Despite employer demand, many job seekers say it’s not easy getting hired. Belete said she was frustrated with the job application process because of the lack of communication from employers. Many advertise they’re hiring but it doesn’t feel sincere, she said.
“It’s hard to find a job, actually, because they keep telling you, ‘We have openings,’ ” Belete said. “But once you actually (apply), they’d be like, ‘We’re already full, but we might email you or call you.’ ”
The changing nature of the hiring process could be behind that, according to Ryan Berger, branch director at professional staffing agency Robert Half’s Las Vegas office.
He said the pandemic spurred a rapid evolution of the hiring process from mostly in-person interviews to mostly virtual interviewing, and it has created a double-edged sword. Now, it’s faster and more convenient to move through an application process.
“But (job applicants) sometimes find it a bit of a black hole, just applying and not hearing back,” Berger said. “It’s incumbent upon the recruiter to establish realistic expectations with job seekers.”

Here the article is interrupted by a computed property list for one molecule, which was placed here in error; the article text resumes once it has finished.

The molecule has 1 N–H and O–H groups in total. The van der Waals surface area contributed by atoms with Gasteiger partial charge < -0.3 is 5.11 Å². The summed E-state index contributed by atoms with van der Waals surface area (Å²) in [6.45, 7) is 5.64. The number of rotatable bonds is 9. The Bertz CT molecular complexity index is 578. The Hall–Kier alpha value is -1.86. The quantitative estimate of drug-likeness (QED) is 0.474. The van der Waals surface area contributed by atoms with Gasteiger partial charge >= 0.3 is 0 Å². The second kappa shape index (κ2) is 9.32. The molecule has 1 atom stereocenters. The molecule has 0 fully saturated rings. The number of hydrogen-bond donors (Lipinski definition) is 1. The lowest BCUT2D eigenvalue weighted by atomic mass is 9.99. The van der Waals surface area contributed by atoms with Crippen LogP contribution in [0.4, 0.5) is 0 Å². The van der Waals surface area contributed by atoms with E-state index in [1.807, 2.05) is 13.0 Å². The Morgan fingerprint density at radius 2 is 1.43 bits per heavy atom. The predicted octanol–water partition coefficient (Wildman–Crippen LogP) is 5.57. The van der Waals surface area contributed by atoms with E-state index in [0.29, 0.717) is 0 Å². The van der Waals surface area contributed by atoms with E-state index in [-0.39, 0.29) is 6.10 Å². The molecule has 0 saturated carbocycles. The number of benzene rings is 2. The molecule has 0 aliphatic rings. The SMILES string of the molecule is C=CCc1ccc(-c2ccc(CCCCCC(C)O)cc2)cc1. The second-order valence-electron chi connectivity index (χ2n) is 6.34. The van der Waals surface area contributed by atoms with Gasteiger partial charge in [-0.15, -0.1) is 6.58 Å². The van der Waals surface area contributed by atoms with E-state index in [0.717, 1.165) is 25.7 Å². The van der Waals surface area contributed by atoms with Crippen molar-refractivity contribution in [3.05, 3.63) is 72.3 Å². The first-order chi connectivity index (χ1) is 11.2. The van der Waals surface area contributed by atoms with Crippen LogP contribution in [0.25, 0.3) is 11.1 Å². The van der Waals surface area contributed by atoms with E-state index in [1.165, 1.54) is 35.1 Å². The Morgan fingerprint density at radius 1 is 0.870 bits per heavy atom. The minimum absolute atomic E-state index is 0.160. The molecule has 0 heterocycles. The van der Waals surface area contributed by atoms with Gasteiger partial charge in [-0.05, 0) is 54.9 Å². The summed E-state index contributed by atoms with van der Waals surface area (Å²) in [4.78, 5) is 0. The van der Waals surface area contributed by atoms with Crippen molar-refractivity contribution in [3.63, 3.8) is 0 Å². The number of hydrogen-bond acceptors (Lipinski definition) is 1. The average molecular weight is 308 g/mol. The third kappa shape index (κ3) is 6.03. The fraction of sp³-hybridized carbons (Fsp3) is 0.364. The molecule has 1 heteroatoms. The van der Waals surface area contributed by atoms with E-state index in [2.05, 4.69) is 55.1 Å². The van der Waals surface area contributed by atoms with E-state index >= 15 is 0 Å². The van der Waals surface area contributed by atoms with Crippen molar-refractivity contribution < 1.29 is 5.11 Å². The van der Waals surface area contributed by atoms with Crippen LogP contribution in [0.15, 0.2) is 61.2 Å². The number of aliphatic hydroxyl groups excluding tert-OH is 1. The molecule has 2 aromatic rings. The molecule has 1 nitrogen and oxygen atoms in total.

Culinary Local 226, whose membership is comprised of casino and hotel workers, said its membership is down approximately 20 percent since the pandemic’s onset. They say some jobs were lost to technological advances that eliminated positions while others were the result of reductions in services or offerings that didn’t come back, like shuttered buffets and restaurants.
A new normal?
Smaller teams because of a worker shortage can lead to more responsibilities for those on the job, said Culinary Secretary-Treasurer Ted Pappageorge. The union is concerned about companies increasing workloads for teams with fewer workers than before the pandemic, such as guest room attendants.
Pappageorge said the union plans to address full-service room cleanings when negotiating its next citywide contract once the current one ends June 1. It also is pushing for “the largest wage increases ever” to address inflation and the significant competition for jobs.